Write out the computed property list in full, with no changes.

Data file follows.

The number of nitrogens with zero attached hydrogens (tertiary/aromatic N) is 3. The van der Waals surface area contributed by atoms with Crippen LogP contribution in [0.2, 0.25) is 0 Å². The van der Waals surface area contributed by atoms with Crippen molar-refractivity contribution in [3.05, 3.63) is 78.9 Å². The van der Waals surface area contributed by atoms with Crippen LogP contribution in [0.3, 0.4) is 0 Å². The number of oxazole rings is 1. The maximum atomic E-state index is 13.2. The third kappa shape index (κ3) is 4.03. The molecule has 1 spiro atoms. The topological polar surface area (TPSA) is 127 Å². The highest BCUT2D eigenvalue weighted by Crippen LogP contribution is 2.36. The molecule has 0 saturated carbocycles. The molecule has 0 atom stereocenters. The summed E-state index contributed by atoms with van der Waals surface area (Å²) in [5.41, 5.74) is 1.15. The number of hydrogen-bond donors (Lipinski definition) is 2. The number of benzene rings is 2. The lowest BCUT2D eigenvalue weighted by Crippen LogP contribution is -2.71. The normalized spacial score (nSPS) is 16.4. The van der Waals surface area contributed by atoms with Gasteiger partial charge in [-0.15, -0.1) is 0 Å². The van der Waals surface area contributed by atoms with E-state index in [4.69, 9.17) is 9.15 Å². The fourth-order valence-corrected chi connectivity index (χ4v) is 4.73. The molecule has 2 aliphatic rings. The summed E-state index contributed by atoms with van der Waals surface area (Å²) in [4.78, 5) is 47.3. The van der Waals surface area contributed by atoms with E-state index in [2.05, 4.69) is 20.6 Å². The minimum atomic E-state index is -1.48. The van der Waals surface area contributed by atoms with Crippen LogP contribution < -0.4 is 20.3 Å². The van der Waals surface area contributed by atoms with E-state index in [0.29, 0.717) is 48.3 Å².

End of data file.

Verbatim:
The number of nitrogens with zero attached hydrogens (tertiary/aromatic N) is 3. The van der Waals surface area contributed by atoms with Crippen LogP contribution in [0.2, 0.25) is 0 Å². The van der Waals surface area contributed by atoms with Crippen molar-refractivity contribution in [3.05, 3.63) is 78.9 Å². The van der Waals surface area contributed by atoms with Crippen LogP contribution in [0.3, 0.4) is 0 Å². The number of oxazole rings is 1. The maximum atomic E-state index is 13.2. The third kappa shape index (κ3) is 4.03. The molecule has 1 spiro atoms. The topological polar surface area (TPSA) is 127 Å². The highest BCUT2D eigenvalue weighted by Crippen LogP contribution is 2.36. The molecule has 0 saturated carbocycles. The molecule has 0 atom stereocenters. The summed E-state index contributed by atoms with van der Waals surface area (Å²) in [5.41, 5.74) is 1.15. The number of hydrogen-bond donors (Lipinski definition) is 2. The number of benzene rings is 2. The lowest BCUT2D eigenvalue weighted by Crippen LogP contribution is -2.71. The normalized spacial score (nSPS) is 16.4. The van der Waals surface area contributed by atoms with Gasteiger partial charge in [-0.15, -0.1) is 0 Å². The van der Waals surface area contributed by atoms with E-state index in [4.69, 9.17) is 9.15 Å². The fourth-order valence-corrected chi connectivity index (χ4v) is 4.73. The molecule has 2 aliphatic rings. The summed E-state index contributed by atoms with van der Waals surface area (Å²) in [4.78, 5) is 47.3. The van der Waals surface area contributed by atoms with E-state index in [2.05, 4.69) is 20.6 Å². The minimum atomic E-state index is -1.48. The van der Waals surface area contributed by atoms with Crippen LogP contribution < -0.4 is 20.3 Å². The van der Waals surface area contributed by atoms with E-state index in [0.29, 0.717) is 48.3 Å².